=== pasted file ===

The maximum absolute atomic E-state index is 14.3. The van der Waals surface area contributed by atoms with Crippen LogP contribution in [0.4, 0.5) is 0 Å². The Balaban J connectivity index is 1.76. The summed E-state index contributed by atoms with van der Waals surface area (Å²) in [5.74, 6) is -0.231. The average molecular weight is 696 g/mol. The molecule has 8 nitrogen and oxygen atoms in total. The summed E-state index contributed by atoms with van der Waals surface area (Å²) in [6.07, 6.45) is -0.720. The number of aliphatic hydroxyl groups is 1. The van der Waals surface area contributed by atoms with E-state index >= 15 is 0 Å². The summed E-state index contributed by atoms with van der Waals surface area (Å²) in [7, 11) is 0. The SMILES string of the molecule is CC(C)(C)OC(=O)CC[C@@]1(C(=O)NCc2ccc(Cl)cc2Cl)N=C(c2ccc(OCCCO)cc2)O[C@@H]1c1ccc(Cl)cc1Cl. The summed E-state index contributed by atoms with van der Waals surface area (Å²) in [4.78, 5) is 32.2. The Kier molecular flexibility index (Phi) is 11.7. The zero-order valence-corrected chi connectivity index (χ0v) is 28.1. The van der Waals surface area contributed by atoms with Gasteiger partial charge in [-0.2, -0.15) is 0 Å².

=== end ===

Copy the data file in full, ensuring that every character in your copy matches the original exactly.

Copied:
The maximum absolute atomic E-state index is 14.3. The van der Waals surface area contributed by atoms with Crippen LogP contribution in [0.4, 0.5) is 0 Å². The Balaban J connectivity index is 1.76. The summed E-state index contributed by atoms with van der Waals surface area (Å²) in [5.74, 6) is -0.231. The average molecular weight is 696 g/mol. The molecule has 8 nitrogen and oxygen atoms in total. The summed E-state index contributed by atoms with van der Waals surface area (Å²) in [6.07, 6.45) is -0.720. The number of aliphatic hydroxyl groups is 1. The van der Waals surface area contributed by atoms with E-state index >= 15 is 0 Å². The summed E-state index contributed by atoms with van der Waals surface area (Å²) in [7, 11) is 0. The SMILES string of the molecule is CC(C)(C)OC(=O)CC[C@@]1(C(=O)NCc2ccc(Cl)cc2Cl)N=C(c2ccc(OCCCO)cc2)O[C@@H]1c1ccc(Cl)cc1Cl. The summed E-state index contributed by atoms with van der Waals surface area (Å²) in [4.78, 5) is 32.2. The Kier molecular flexibility index (Phi) is 11.7. The zero-order valence-corrected chi connectivity index (χ0v) is 28.1. The van der Waals surface area contributed by atoms with Gasteiger partial charge in [-0.2, -0.15) is 0 Å².